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Japan Severely Lags on Reproductive Rights 

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Japan Severely Lags on Reproductive Rights 

While reproductive rights are a highly politicized topic in the United States, there is minimal discourse in Japan on the subject.

Japan Severely Lags on Reproductive Rights 
Credit: Depositphotos

Following the overturn of Roe v. Wade last year, the United States has been met with international condemnation for stripping women of the constitutional right to abortions. But why is nobody criticizing Japan?

Japan is an Organization for Economic Cooperation and Development (OECD) country with the world’s third largest economy, and boasts a top-class universal healthcare system. But women in Japan who seek the exercise of their reproductive rights find themselves blocked at every turn. 

Albeit legal since 1948, abortions are highly inaccessible in Japan. Japan is one of 11 countries that requires spousal consent for abortions. Although this mandate solely applies to married women, doctors often use this as a blanket rule, exemplified by the sentencing of a 21-year-old student who abandoned her newborn son. She had been unable to get her partner’s consent for an abortion even though they were not married and his permission was not technically necessary under the law.

Moreover, while the World Health Organization-recommended mifepristone and misoprostol pill for ending pregnancies has been available in the United States since 2000, the medication still awaits approval in Japan. Thus, the main abortion method is surgical, specifically dilation and curettage: an outdated in-clinic procedure with increased rates of complications. And since insurance does not cover abortion in Japan, the procedure often costs a whopping $1,500, almost three times as much as the U.S. average ($580)

These punitive obstacles have resulted in increasing cases of infanticide among desperate mothers, driving the creation of a  “baby hatch” in 2007, where over 160 unwanted babies have been dropped off since. However, the hospital is in a remote location, underscoring a suspicion that the number of unwanted pregnancies that end in infant deaths is much larger nationwide.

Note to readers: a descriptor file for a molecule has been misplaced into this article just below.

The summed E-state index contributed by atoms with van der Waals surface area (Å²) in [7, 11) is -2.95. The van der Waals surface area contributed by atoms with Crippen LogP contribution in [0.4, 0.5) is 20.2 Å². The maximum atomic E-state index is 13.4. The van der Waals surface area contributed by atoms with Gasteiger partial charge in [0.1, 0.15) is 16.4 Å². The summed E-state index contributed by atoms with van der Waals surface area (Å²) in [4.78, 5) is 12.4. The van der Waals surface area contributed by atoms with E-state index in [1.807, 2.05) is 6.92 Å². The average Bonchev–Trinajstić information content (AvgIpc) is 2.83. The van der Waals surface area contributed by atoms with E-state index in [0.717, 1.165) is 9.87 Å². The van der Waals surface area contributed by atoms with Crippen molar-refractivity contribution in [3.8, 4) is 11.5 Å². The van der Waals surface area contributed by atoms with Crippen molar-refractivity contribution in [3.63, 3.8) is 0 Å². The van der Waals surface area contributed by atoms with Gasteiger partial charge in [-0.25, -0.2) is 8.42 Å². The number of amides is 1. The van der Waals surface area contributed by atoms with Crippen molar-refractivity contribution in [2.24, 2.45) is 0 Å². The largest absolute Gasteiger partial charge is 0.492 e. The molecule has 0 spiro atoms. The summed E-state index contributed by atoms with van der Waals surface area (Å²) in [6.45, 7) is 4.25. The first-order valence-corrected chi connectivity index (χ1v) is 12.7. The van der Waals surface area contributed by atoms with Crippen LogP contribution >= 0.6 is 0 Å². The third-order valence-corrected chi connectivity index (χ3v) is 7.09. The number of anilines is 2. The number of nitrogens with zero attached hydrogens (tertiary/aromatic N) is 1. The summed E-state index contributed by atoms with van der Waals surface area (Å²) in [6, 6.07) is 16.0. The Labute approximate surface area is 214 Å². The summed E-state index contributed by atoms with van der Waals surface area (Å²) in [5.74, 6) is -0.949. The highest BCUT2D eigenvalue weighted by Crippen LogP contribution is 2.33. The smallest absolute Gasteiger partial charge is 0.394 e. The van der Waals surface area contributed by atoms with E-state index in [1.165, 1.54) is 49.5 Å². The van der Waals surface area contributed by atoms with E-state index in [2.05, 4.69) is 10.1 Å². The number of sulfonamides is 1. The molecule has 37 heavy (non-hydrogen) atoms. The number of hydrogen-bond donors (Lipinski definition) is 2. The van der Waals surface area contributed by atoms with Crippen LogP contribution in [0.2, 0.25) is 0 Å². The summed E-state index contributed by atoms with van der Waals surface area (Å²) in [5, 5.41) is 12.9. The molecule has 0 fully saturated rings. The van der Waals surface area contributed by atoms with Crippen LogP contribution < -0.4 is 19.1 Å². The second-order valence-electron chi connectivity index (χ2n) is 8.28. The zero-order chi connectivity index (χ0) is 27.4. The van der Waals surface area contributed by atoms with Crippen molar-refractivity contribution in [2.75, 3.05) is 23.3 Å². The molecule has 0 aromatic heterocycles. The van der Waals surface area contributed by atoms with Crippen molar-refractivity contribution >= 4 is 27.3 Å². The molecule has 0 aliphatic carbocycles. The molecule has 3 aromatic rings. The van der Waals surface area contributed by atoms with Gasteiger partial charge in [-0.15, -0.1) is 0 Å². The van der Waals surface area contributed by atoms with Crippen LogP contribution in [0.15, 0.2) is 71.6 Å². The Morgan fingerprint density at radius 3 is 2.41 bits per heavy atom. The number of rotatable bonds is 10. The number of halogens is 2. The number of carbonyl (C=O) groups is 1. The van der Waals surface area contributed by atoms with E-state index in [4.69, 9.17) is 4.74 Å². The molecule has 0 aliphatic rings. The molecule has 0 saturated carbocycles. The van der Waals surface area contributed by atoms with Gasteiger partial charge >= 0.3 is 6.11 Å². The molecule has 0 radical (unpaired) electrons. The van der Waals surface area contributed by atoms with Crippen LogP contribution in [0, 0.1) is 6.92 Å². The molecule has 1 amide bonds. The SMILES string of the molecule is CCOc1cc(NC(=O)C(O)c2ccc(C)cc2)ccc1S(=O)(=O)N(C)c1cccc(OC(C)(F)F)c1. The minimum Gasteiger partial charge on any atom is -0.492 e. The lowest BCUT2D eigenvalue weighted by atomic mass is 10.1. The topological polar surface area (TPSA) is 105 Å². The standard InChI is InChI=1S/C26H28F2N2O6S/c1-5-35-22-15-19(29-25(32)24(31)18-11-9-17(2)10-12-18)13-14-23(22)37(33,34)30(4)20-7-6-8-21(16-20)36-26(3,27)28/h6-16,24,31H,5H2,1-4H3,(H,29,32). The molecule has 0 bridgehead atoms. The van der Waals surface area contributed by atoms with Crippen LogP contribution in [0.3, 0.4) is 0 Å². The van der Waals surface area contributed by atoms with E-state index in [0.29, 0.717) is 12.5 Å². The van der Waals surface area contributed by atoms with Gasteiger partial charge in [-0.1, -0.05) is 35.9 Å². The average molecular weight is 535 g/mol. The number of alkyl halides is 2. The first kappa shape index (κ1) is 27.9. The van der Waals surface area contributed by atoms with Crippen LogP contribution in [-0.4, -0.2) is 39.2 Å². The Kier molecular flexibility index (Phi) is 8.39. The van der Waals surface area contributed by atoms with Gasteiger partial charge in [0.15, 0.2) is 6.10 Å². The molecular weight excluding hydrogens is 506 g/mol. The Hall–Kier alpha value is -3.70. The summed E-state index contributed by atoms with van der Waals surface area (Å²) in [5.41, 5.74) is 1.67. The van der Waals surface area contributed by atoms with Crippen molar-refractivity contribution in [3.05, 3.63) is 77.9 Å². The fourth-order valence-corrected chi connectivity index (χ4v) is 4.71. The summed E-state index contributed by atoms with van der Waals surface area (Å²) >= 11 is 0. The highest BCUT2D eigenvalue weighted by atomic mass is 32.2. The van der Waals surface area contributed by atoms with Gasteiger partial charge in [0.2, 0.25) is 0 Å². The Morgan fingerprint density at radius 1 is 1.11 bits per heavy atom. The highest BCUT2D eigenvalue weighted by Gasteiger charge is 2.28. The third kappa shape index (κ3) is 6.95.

Although the abortion pill remains illegal, oral contraceptives were approved in 1999 after decades-long deliberations, 40 years behind the West. However, birth control pills are seldom the choice of contraception in Japan, given that the medication requires a prescription and is not covered by insurance; nor is the morning-after pill, which costs $150. Such inaccessibility to appropriate contraception leads to unintended pregnancies. In contrast, multiple university campuses in the U.S. have vending machines that provide affordable, over-the-counter emergency contraception. 

Against this background, a 2019 Lancet study on worldwide contraceptive prevalence rates was unsurprising. The main contraceptive method in Japan — among the 51.4 percent of women who used some form of contraception — was the male condom (31.9 percent), while birth control pills (11.4 percent) were significantly less popular. According to the 64.3 percent of women in the U.S. who used some method of contraception, the pill (21.8 percent) was among the most common, while condoms (15.2 percent) were relied upon by far fewer women.

Japan is truly an anomaly in the developed world, long depriving women of the basic right to reproductive health care. Why are such backward policies still in place?

The answer lies in the inherently paternalistic nature of Japanese society. Japan has one of the world’s worst gender gaps, ranking 116th among 156 countries by the World Economic Forum. In a country where power is vested in male policymakers, the “protection” of women justifies access constraints to reproductive health care. 

For instance, responding to rising public demands to make the morning-after pill available without prescription, the Japan Society of Obstetrics and Gynecology (JSOG)’s male president argued: “I’d like to think that we as a society are mature enough to handle the over-the-counter purchase of Plan B, but in reality, we’re not quite there yet.” Citing concerns that the pill may be illegally abused or excessively used by women, the JSOG is yet to approve eased regulations for this basic necessity.

The overturn of Roe v. Wade showed that a developed country can have regressive policies on reproductive rights, but Japan’s case exposes a different facet of the problem. While reproductive rights are a highly politicized topic in the U.S., there is minimal discourse in Japan, largely due to the country’s sex education (or the lack thereof). Since sex remains a taboo subject, the curriculum has no real information regarding contraception, leaving Japanese youth unaware of their reproductive rights. Put simply, while the battle for reproductive rights is being waged in the U.S., the battle is yet to begin at all in Japan.

Japan’s appraised “successes” with universal healthcare and life expectancy may have overshadowed its severe lack of reproductive rights, but this should not shield Japan from criticism for these backward policies. Lackluster commitments made at Japan’s recent Universal Periodic Review — the review of each country’s human rights progress at the U.N. Human Rights Council — regarding the abortion pill approval, as well as discussions to establish another “baby hatch” in Tokyo rather than addressing the systemic causes of infant mortality, exemplify how little progress Japan has made.

Having recently assumed the G-7 presidency, Japan has international eyes upon it and can no longer afford to uphold its misogynistic policies. Until Japan adopts global standards by granting basic reproductive rights, the lives of its girls and women will remain at stake — and that should never be the case.